Sometimes the best PR strategy is to keep your mouth shut. Case in point: the rapidly unfolding Brookfield Zoo Facebook fiasco.
Here’s the scoop: on October 3, a Chicago CBS News affiliate published a story indicating that the zoo was making safety repairs after CBS news ran an undercover report exposing unsafe conditions such as the existence of splintery benches and railings.
The story was prompted by an incident in which a zoo guest named Ashley Lionberg claimed she contracted a debilitating case of tetanus from a decayed Brookfield Zoo park bench. CBS News reported that Lionberg will likely file a lawsuit against the zoo.
The Brookfield Zoo responded to the CBS News story by publishing on its Facebook wall two comments that evening (you can read them here and here). The rambling posts assured the public that the zoo is committed to public safety and attacked CBS (example: “CBS did not explain that the Zoo safely receives millions of visitors every year and that the public facts show that the Zoo is an exceptionally safe place”). The zoo noted that Lionberg (cited anonymously as the “guest”) has brought a claim against the zoo, but that the zoo “is saddened by her circumstances.” (Ironically, the zoo claims it will not comment on Lionberg’s claims while mentioning her several times in both posts.)
So what’s the result? Nearly 1,000 people have commented on the zoo posts within 24 hours, some of them attacking Lionberg, others criticizing the zoo. The comments range from “Probably the same dumb ass that sued my insurance company for a 5 mph crash” to “my family and i absolutely love going to the zoo, every employee has always been very nice there. but , i can honestly say that those benches are falling apart and need to be replaced before someone does get hurt again.”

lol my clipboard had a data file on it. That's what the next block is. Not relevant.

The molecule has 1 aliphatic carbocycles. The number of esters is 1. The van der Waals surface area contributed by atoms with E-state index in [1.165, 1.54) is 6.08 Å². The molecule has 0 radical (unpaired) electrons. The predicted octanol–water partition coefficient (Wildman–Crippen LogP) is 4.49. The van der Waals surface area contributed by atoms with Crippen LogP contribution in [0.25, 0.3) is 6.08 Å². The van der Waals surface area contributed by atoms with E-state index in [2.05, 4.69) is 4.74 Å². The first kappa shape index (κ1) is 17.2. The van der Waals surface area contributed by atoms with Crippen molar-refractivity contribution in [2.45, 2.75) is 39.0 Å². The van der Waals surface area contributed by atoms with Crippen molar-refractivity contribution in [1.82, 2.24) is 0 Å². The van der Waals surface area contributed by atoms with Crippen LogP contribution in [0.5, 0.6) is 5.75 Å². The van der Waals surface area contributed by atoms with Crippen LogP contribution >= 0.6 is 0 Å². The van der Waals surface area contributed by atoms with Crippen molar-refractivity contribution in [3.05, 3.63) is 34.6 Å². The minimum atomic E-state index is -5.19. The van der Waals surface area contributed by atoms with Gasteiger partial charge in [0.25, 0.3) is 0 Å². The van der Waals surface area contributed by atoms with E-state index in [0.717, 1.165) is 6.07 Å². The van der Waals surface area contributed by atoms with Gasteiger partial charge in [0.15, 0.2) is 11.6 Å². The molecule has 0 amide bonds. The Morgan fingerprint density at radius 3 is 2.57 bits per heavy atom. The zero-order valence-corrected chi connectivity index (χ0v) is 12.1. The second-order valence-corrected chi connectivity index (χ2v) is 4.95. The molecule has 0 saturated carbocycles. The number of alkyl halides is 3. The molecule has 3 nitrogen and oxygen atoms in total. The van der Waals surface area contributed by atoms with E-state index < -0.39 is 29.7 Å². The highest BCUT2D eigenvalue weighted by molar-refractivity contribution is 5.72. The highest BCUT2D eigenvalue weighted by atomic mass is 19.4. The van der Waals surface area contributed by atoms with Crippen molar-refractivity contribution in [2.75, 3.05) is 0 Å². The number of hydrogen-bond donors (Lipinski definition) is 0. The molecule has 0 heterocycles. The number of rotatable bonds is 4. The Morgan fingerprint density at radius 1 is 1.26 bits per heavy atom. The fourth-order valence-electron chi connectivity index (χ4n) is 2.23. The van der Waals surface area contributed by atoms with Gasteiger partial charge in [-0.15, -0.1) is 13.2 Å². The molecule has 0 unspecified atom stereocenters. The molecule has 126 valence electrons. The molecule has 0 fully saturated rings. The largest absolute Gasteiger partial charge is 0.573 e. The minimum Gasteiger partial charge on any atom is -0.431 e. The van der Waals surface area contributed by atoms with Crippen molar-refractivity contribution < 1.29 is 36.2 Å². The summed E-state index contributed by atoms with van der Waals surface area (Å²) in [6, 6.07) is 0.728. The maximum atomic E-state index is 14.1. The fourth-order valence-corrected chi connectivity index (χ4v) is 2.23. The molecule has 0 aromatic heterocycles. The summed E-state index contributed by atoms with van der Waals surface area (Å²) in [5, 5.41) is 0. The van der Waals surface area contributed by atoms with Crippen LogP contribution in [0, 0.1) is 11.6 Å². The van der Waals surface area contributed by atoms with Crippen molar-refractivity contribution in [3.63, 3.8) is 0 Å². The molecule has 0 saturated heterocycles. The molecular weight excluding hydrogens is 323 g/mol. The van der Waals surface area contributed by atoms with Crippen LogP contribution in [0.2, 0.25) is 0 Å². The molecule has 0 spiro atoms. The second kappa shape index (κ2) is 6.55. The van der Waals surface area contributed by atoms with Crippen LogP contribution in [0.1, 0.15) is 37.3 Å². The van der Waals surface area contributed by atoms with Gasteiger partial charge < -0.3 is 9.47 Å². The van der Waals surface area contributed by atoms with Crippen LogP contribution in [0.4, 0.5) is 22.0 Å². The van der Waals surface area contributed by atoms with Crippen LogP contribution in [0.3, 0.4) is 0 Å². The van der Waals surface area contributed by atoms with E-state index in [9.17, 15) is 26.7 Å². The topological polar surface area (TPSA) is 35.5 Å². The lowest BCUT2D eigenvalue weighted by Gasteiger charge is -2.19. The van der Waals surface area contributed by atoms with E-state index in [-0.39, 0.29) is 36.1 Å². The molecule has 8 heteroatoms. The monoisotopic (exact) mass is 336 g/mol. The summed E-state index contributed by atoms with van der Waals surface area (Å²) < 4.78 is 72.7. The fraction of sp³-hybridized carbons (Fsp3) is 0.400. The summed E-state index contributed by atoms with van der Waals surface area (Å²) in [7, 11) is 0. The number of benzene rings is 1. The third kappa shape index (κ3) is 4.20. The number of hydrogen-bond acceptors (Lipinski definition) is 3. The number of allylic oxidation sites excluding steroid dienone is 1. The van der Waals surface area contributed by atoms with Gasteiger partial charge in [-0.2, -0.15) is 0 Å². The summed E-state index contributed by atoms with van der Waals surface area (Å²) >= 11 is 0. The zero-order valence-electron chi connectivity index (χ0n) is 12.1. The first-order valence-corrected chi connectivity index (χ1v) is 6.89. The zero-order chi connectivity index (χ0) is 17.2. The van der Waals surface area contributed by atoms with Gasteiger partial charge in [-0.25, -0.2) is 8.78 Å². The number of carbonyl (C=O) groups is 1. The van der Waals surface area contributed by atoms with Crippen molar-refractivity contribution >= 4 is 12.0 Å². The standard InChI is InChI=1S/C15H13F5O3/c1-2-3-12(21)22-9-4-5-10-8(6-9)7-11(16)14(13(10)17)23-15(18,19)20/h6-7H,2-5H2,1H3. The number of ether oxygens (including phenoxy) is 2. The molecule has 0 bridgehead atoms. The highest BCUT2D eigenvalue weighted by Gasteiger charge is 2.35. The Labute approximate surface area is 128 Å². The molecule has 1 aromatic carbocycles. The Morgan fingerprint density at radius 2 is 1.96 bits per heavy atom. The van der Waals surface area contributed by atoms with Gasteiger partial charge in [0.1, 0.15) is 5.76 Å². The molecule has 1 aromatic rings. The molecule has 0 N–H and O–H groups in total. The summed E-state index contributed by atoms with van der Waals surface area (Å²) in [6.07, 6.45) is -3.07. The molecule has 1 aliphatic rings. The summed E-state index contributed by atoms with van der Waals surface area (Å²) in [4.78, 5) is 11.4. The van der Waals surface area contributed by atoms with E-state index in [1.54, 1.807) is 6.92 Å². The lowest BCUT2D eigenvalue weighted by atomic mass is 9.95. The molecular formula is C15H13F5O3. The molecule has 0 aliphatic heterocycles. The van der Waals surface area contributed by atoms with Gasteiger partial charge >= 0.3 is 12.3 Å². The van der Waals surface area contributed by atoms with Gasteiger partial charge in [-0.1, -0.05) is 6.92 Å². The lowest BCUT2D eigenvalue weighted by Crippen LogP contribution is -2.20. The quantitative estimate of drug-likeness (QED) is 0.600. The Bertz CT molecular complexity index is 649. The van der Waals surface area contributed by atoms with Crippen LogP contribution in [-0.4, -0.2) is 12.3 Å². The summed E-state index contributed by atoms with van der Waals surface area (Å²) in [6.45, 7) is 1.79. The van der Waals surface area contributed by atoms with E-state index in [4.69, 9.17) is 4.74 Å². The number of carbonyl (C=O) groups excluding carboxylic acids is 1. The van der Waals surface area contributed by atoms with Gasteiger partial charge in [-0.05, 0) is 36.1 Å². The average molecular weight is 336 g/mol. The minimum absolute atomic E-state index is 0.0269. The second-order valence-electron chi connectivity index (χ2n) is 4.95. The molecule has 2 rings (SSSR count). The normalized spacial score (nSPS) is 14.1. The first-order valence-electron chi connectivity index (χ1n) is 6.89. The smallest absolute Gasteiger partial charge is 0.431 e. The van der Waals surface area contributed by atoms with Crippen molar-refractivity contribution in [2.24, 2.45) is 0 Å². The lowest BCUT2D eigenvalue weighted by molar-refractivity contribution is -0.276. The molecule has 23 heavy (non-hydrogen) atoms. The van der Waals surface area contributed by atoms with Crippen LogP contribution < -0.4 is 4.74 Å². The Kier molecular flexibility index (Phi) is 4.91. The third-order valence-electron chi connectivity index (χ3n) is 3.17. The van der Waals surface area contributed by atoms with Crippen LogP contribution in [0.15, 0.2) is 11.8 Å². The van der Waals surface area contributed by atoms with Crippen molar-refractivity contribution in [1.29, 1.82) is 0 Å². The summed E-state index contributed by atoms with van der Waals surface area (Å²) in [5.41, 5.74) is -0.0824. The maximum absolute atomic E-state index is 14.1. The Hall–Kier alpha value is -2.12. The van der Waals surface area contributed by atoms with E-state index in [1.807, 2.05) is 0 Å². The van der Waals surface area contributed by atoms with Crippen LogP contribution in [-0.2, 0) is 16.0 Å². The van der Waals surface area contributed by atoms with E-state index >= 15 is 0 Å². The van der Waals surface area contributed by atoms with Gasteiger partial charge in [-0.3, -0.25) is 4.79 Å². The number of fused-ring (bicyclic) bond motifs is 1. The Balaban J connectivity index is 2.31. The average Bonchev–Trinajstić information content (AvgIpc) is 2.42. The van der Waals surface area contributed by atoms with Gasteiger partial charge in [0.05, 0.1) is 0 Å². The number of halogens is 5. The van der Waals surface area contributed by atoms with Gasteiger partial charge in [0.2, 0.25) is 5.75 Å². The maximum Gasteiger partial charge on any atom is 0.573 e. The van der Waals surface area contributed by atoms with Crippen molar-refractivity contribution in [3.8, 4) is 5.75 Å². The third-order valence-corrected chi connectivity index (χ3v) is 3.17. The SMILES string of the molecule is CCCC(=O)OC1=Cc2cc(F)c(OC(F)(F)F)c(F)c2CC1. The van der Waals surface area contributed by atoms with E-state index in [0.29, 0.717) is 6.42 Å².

By publishing two defensive comments on its Facebook wall, the Brookfield Zoo has unwittingly triggered and is now hosting to a public trial, one that has quickly become ugly. It doesn’t matter that the zoo wished Lionberg well — by simply commenting on her, the zoo opened up the floodgates for many others to state their own opinions about her – and the Zoo. One Facebook member was moved to write the following:
Brookfield Zoo…I have been a member for a very long time and have been to many events at the zoo. You need to stop commenting ASAP on this. This is an issue between you and the guest and it feels like you are trying to make this woman look bad by your continued posts: just read all of the horrible things people are posting. Take the high road and let your legal counsel handle this. If you’re trying to avert a public relations nightmare, you’re doing the opposite.
A better strategy would have been for the Brookfield Zoo to either say nothing or to issue a statement on its website simply reaffirming its commitment to public safety (instead of using a social media channel that encourages public discussion). Ironically, Lionberg reached out to the zoo on its Facebook page on August 29, writing, “This zoo has almost killed me. They haven’t returned phone calls . . . Letters not responded to. Every one and every news channel will know how this place destroyed my life. All I wanted was for them to fix their bench that cut me. But since I’ve been ignored, I will be pursuing other options.” (The post is no longer visible.)
And she has stayed true to her word.
What do you think of how the Brookfield Zoo has responded? How would you have handled this situation? Let me know.